Daimyô (Japanese: 大名) literally means 'big name'. It generally refers to regional military lords who were able to exercise de facto military and administrative control of an area.
During the Muromachi Period, the breakdown of centralized authority left the shugo with little of their original power. This power vacuum was exploited by ambitious families, who took the reigns of power into their own hands. Conflict between the daimyô erupted in the late 15th century, with some of the bloodiest fighting during the Ônin War, ushering in the Sengoku Period.
In that period, a daimyô was a warlord who ruled over a large area. They claimed and maintained authority over their lands by defending them against invaders or competitors, uniting retainers under their authority, and through their ability to bring peace to their lands (安土, ando, "peaceful land"), avoiding peasant uprisings. Many of these daimyô wielded fiscal independence, regulated or otherwise managed commercial activities within their domains, and conducted cadastral surveys.
Eventually, the role of the daimyô was solidified and incorporated into the official government structure as the lands once again came under a strong centralized authority in the Edo Period.
In the Edo Period the term daimyô was standardized: it referred to a direct retainer of the shogun whose han (fief) was valued at least 10,000 koku. There were cases where a retainer of a daimyô had a han of over 10,000 koku, but they were not considered daimyô. The daimyô were tied to the shogun by a feudal bond between lord and vassal; they typically swore a three-part oath, swearing to obey all shogunal laws strictly, to keep their own house from wickedness, and to serve their lord (i.e. the shogun) diligently. The oath was sealed with blood, and ended with a formulaic statement, common in Edo period oaths, listing deities which would exact retribution against the speaker should he violate the oath. Daimyô required similar oaths of their retainers, in turn.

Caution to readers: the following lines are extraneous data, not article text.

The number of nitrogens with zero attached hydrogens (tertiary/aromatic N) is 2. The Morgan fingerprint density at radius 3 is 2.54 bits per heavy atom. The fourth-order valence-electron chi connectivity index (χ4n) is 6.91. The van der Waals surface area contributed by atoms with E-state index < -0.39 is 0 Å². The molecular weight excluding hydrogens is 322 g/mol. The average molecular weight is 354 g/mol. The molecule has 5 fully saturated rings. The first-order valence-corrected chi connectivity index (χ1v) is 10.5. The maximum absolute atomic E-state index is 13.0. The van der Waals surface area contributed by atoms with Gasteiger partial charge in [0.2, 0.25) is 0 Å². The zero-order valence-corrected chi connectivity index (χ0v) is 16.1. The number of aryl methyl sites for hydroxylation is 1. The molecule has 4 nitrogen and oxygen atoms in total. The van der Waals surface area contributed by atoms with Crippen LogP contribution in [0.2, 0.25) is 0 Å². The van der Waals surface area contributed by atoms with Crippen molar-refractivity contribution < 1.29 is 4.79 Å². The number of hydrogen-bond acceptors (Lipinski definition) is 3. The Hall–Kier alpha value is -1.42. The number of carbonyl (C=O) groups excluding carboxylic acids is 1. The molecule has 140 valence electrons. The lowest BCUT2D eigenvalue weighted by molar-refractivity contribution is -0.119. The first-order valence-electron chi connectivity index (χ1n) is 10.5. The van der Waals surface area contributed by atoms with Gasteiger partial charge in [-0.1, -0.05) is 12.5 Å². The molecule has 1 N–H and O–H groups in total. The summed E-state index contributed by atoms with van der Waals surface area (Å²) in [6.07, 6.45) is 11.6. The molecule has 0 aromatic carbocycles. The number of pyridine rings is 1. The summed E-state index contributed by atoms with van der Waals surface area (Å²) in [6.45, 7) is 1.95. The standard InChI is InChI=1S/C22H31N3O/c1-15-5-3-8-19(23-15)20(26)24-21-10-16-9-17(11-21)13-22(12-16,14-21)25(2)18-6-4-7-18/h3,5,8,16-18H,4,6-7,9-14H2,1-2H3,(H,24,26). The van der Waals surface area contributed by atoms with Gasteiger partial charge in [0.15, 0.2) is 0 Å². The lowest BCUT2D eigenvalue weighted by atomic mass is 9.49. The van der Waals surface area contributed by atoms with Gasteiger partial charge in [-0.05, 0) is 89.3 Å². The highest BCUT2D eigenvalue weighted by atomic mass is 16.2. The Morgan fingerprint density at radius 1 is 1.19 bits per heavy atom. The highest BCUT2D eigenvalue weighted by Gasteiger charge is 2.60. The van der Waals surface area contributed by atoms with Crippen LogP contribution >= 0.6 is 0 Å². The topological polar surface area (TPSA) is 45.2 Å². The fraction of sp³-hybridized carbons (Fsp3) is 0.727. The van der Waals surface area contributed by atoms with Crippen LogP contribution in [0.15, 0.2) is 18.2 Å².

Tokugawa Ieyasu divided the daimyo into two groups depending on their relationship to him at the time of the Battle of Sekigahara in 1600. Those who were already his vassals at the time of the battle were considered fudai daimyô 譜代大名, (vassal daimyo). All others were tozama daimyo 外様大名, or "outside lords." The tozama are often said to have been exclusively those who sided with Ieyasu's enemies at Sekigahara, but this is a misconception, and is strictly speaking incorrect. The tozama in fact included both the enemies of the Tokugawa, and those who were neutral in the Tokugawa-Ishida conflict, as well as the Tokugawa's most powerful allies; the latter were powerful enough to have not been subordinate to the Tokugawa in 1600, and should instead be seen as having been allies on a more or less equal basis with the Tokugawa.
These classes of daimyô were fixed for the duration of the Edo period; the shogunate altered daimyô ranking and territory at times, but daimyô were never shifted from one daimyô category to another. Ieyasu also set up a third class of daimyô consisting of his descendants, the shinpan daimyô 親藩大名, or "collateral daimyô."
Fudai daimyo were, with a few exceptions, vassals of Ieyasu before 1600 and their descendants. They included those who became daimyo during the Edo period, mostly bureaucrats whose stipend was raised to 10,000 koku. Relatives of Ieyasu, most of whom were allowed to use his original name of Matsudaira, were also included in this class.
The fudai daimyo, especially the lesser ones, and the hereditary vassals below daimyo rank were the bureaucracy of the shogunate. For many of the bureaucrats, their "han" were scattered pieces of land whose total income made up the required amount.
Tozama daimyo were daimyo who had not been vassals of Ieyasu in 1600 and their descendants. Many of them, especially the greater ones, had close ties with the shogunate, including marriage ties, but they did not take part in the bureaucracy or concern themselves with national affairs, at least publicly. When in Edo, they presented themselves at court on stated occasions and sometimes were given special duties. Thus they could devote themselves to the affairs of their fief for the most part, even when in Edo. However, at the end of the Edo period the foreign threat drew them into national affairs, especially when Abe Masahiro started consulting them.